5 financial options to help people with small businesses

With over 30 million small businesses in America, it is not surprising that many will experience cash flow problems at some point in time. From delayed invoices to slow periods, business owners can often find themselves short of money and in need of a cash injection to pay for things like staff, suppliers and other ongoing costs.

Historically, you could go to your local bank for a personal loan. You would arrange an appointment with a bank manager, they would look at your business and your credit and make a decision. But today, there are far more options available.

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1. Community development finance institutions 

There are a number of community development finance institutions (CDFIs) across the US that offer loans to small businesses on very reasonable terms – and run as non-profit organisations.

CDFIs are more likely to take a view on adverse credit histories compared to banks – and they will also take into consideration your business idea, model and its potential for growth. You will not necessarily need to use any assets as collateral for your loan,

The only challenge is that loans may take a little longer to be processed and not have the same savvy online application process that might come with a bank or private lender.

2. Partner financing 

Partner financing involves partnering with a large and more industrious competitor in your space, in return for a share of future profits or access to your intel and facilities.

Some people may see their competitors as someone not to get involved with, but there are certainly synergies and benefits on both sides. For the more experienced firm, they certainly have the knowledge to grow a business in that space and partnering with a smaller firm could be a good opportunity for growth too.

3. Invoice financing 

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Invoice financing or factoring is perfect to help small businesses with their cash flow by receiving a cash advance on your unpaid invoices. Often used by fashion designers, construction firms, food suppliers or electronics distributors (amongst others) who receive a big order upfront but their client has payment terms of 90 or 120 days or longer.

With invoice finance, they can get the full payment upfront and pay a small fee to the lender for the convenience once the invoice has been fully paid.

You just need to show your outstanding invoices to an invoice finance company who will verify with the vendor and you can receive a large proportion of the invoice fee upfront to pay for stock, goods, staff and more.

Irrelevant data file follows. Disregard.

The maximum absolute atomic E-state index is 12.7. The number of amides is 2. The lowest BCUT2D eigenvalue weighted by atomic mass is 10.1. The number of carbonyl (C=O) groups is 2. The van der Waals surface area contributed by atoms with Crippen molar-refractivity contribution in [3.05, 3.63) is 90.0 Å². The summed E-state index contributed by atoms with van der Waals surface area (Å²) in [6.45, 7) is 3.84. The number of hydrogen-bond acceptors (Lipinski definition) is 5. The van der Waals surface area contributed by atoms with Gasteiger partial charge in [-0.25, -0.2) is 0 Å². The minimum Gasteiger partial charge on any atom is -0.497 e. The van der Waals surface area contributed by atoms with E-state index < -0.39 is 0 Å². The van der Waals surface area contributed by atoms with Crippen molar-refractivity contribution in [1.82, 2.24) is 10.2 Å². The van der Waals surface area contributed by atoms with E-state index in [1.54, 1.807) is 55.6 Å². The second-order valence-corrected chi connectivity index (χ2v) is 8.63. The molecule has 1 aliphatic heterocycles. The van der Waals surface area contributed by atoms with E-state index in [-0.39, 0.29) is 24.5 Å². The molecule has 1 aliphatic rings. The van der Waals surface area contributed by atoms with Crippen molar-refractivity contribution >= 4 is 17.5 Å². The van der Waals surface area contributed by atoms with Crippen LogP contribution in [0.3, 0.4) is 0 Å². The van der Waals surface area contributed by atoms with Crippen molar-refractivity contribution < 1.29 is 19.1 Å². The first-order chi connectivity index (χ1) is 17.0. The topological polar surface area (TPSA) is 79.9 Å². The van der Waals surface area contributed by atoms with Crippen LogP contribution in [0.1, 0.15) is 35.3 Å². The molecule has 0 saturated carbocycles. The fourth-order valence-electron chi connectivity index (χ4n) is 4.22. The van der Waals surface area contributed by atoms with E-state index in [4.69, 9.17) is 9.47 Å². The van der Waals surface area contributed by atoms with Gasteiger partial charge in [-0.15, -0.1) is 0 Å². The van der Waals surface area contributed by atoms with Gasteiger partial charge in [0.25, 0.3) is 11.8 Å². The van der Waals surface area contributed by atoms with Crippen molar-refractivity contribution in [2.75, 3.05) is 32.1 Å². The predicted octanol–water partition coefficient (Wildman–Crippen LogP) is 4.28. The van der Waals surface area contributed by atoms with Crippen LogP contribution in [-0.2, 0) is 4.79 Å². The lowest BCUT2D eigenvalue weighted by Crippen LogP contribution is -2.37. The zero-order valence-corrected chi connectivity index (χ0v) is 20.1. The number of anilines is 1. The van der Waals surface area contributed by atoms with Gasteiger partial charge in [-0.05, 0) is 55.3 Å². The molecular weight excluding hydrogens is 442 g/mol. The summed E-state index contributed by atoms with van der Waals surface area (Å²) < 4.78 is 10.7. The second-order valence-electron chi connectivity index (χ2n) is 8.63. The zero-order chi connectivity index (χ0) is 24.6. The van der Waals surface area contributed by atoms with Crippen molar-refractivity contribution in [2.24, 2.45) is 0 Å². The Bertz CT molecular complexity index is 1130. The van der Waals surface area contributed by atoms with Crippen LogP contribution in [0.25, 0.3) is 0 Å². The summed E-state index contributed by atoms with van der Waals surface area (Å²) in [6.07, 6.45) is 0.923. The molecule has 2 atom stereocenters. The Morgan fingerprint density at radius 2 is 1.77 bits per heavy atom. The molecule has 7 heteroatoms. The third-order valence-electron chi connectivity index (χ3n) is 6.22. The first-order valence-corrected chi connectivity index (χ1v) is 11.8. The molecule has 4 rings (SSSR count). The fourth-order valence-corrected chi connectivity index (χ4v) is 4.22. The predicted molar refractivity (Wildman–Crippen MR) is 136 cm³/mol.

4. Convertible Debt

Convertible debt is when you access money from an investor which is later turned into equity in the future.

This means that you receive money upfront to help grow your business or stay on top of your finances and on the basis of it becoming successful, the investor may receive a small stake in the company.

It is very low-risk for a small business and you are not racking up lots of debt or interest in the process.

5. VCs and Angel Investors 

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Venture Capitalists (VCs) and angel investors can inject large sums of cash into your business – with the intention of generating significant growth.

This can be effective for companies with big aspirations or very scalable startups and looking to achieve million-dollar valuations.

This is probably less suited for a small business who is trying to stay on top of their cash flow – and maybe does not want the pressure of a corporate financial backer.

Some Useful Tips From a Credit Expert

Credit expert and founder of Pheabs.com, Dan Kettle, explains:

“For small businesses in 2021, there are a number of viable options if you are looking to cover a shortfall of cash.”

“You may be inclined to go down the payday loans route if you need money immediately for your business – but this is often not the most sensible and can incur fees of more than 500% APR.”

“You need to look at what your company needs for the next 12 months at least. You want to avoid being reliant on revolving credit and over-borrowing too much, for too long, since this will just start to accrue more interest and charge more for your loan.”

“If you have a one-off cash shortage then a personal loan of something like $20,000 or $30,000 will suffice, but I also like the idea of creating partnerships with large firms or investors so that you have access to more finance if you need it, but above all, you have the expertise to organise your finances and potentially grow your business further.”